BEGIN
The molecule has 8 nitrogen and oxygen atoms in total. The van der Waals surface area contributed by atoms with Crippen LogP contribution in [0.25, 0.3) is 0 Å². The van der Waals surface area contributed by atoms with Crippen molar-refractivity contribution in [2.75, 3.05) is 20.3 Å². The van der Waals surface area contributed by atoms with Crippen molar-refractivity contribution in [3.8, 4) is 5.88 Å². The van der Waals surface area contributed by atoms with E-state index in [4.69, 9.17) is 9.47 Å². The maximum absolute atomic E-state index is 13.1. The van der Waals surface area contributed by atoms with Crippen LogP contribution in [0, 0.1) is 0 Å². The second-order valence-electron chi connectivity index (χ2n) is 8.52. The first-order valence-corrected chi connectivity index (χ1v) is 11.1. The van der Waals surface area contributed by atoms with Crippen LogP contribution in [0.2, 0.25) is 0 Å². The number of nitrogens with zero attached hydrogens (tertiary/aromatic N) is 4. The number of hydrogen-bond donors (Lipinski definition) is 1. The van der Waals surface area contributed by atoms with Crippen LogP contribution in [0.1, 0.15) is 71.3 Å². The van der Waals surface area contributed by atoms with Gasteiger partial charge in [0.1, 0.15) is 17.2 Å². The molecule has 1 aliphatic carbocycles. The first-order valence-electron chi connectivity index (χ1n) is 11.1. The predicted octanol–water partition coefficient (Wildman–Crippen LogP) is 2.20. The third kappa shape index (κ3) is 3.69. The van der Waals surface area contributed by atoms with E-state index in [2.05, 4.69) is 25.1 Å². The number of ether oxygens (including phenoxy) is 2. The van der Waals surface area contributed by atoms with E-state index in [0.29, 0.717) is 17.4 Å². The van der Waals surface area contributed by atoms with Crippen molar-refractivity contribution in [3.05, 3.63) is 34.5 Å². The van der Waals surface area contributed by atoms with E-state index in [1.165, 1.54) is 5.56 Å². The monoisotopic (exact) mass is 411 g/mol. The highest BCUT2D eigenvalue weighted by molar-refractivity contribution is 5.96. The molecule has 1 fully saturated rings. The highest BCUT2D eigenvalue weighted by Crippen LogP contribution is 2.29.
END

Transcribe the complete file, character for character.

The molecule has 8 nitrogen and oxygen atoms in total. The van der Waals surface area contributed by atoms with Crippen LogP contribution in [0.25, 0.3) is 0 Å². The van der Waals surface area contributed by atoms with Crippen molar-refractivity contribution in [2.75, 3.05) is 20.3 Å². The van der Waals surface area contributed by atoms with Crippen molar-refractivity contribution in [3.8, 4) is 5.88 Å². The van der Waals surface area contributed by atoms with E-state index in [4.69, 9.17) is 9.47 Å². The maximum absolute atomic E-state index is 13.1. The van der Waals surface area contributed by atoms with Crippen LogP contribution in [0, 0.1) is 0 Å². The second-order valence-electron chi connectivity index (χ2n) is 8.52. The first-order valence-corrected chi connectivity index (χ1v) is 11.1. The van der Waals surface area contributed by atoms with Crippen LogP contribution in [0.2, 0.25) is 0 Å². The number of nitrogens with zero attached hydrogens (tertiary/aromatic N) is 4. The number of hydrogen-bond donors (Lipinski definition) is 1. The van der Waals surface area contributed by atoms with Crippen LogP contribution in [0.1, 0.15) is 71.3 Å². The van der Waals surface area contributed by atoms with Gasteiger partial charge in [0.1, 0.15) is 17.2 Å². The molecule has 1 aliphatic carbocycles. The first-order valence-electron chi connectivity index (χ1n) is 11.1. The predicted octanol–water partition coefficient (Wildman–Crippen LogP) is 2.20. The third kappa shape index (κ3) is 3.69. The van der Waals surface area contributed by atoms with E-state index in [2.05, 4.69) is 25.1 Å². The number of ether oxygens (including phenoxy) is 2. The van der Waals surface area contributed by atoms with E-state index in [0.29, 0.717) is 17.4 Å². The van der Waals surface area contributed by atoms with Crippen molar-refractivity contribution in [3.05, 3.63) is 34.5 Å². The van der Waals surface area contributed by atoms with E-state index in [1.165, 1.54) is 5.56 Å². The monoisotopic (exact) mass is 411 g/mol. The highest BCUT2D eigenvalue weighted by molar-refractivity contribution is 5.96. The molecule has 1 fully saturated rings. The highest BCUT2D eigenvalue weighted by Crippen LogP contribution is 2.29.